It’s not always easy to tell trauma survivors in the midst of deep suffering that one day they’ll find meaning in what happened to them. We know that early on in therapy, beginning to discuss topics like abuse or neglect can be extremely stressful.
But according to Lisa Ferentz, author of Treating Self-Destructive Behaviors in Traumatized Clients, the first session is exactly when you want to introduce the possibility that one day your client will not only be able to make sense of their trauma, but even grow from it.
In this brief video clip, Lisa explains her rationale behind telling trauma survivors they’ll bounce back and find meaning in their trauma.
Lisa Ferentz, LCSW-C, DAPA, is a private practitioner, consultant, and educator specializing in trauma. She’s the founder of the Institute for Advanced Psychotherapy Training and Education and author of Treating Self-Destructive Behaviors in Trauma Survivors.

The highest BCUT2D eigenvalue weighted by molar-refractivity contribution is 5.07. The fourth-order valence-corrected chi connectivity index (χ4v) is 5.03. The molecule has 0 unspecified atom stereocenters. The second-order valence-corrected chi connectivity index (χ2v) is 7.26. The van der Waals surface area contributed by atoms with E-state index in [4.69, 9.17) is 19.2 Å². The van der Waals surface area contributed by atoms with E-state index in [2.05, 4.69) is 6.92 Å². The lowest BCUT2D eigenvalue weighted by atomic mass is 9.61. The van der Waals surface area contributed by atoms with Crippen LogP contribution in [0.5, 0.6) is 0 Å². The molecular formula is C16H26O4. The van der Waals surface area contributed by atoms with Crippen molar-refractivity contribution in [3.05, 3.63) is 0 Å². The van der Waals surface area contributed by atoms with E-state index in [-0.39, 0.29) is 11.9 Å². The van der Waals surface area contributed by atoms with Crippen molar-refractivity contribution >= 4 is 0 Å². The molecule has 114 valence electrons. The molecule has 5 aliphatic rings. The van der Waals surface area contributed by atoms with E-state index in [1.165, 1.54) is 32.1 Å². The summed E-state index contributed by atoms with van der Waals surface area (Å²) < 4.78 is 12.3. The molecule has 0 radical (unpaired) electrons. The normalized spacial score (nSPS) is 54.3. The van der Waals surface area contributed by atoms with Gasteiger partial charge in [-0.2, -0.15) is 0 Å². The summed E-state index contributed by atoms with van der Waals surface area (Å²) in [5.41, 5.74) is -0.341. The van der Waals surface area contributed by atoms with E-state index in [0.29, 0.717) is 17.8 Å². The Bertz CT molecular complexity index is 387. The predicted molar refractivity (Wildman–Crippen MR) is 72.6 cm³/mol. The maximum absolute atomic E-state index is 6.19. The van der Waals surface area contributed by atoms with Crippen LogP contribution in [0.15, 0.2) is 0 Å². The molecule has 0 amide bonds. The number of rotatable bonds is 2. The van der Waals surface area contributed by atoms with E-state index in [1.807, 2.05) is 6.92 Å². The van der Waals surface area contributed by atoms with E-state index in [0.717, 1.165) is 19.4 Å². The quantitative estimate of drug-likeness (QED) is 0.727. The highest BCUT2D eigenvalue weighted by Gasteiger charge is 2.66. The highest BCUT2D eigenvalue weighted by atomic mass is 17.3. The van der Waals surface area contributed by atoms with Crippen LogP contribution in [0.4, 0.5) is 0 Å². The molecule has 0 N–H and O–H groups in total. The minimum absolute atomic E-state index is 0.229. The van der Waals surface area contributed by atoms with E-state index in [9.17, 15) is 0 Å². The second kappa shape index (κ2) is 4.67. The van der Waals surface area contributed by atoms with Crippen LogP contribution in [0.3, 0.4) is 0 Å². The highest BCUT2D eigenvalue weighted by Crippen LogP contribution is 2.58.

At the very beginning of therapy, Ferentz tells clients that together they’re “planting a seed” for their emergence from traumatic experiences, with a new perspective on life. “I say this to everybody,” she says, “because I never want to make an assumption about the ability of my clients to grow and heal. Clients can continually surprise us with how they work through the most horrific trauma.”
Did you enjoy this video? You might also want to check out Ferentz's article, "Transcending Trauma," in which she shares the story of one of her most challenging clients and explains why we need an alternative to trauma treatment "by the book." You might also enjoy reading about how trauma treatment has evolved over the past 25 years in Janina Fisher's "Putting the Pieces Together."